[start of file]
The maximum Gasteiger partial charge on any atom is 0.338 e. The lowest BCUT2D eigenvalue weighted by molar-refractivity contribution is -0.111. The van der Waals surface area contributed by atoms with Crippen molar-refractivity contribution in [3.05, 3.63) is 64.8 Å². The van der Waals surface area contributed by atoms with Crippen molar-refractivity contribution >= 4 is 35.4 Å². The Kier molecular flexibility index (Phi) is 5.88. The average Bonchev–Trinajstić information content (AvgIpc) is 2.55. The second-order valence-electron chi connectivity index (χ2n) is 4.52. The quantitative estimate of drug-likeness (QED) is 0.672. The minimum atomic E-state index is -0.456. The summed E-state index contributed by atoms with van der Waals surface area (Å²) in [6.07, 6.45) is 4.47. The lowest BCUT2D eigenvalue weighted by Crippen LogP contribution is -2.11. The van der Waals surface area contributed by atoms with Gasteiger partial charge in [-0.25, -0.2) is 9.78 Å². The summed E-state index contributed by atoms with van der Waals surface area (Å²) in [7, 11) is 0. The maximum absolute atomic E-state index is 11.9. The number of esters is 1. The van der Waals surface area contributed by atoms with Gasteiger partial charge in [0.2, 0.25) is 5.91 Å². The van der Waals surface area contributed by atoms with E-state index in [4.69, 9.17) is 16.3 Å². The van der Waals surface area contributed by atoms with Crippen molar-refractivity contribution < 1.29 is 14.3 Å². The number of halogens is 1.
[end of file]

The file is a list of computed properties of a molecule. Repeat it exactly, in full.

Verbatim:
The maximum Gasteiger partial charge on any atom is 0.338 e. The lowest BCUT2D eigenvalue weighted by molar-refractivity contribution is -0.111. The van der Waals surface area contributed by atoms with Crippen molar-refractivity contribution in [3.05, 3.63) is 64.8 Å². The van der Waals surface area contributed by atoms with Crippen molar-refractivity contribution >= 4 is 35.4 Å². The Kier molecular flexibility index (Phi) is 5.88. The average Bonchev–Trinajstić information content (AvgIpc) is 2.55. The second-order valence-electron chi connectivity index (χ2n) is 4.52. The quantitative estimate of drug-likeness (QED) is 0.672. The minimum atomic E-state index is -0.456. The summed E-state index contributed by atoms with van der Waals surface area (Å²) in [6.07, 6.45) is 4.47. The lowest BCUT2D eigenvalue weighted by Crippen LogP contribution is -2.11. The van der Waals surface area contributed by atoms with Gasteiger partial charge in [-0.25, -0.2) is 9.78 Å². The summed E-state index contributed by atoms with van der Waals surface area (Å²) in [7, 11) is 0. The maximum absolute atomic E-state index is 11.9. The number of esters is 1. The van der Waals surface area contributed by atoms with Gasteiger partial charge in [0.2, 0.25) is 5.91 Å². The van der Waals surface area contributed by atoms with E-state index in [4.69, 9.17) is 16.3 Å². The van der Waals surface area contributed by atoms with Crippen molar-refractivity contribution < 1.29 is 14.3 Å². The number of halogens is 1.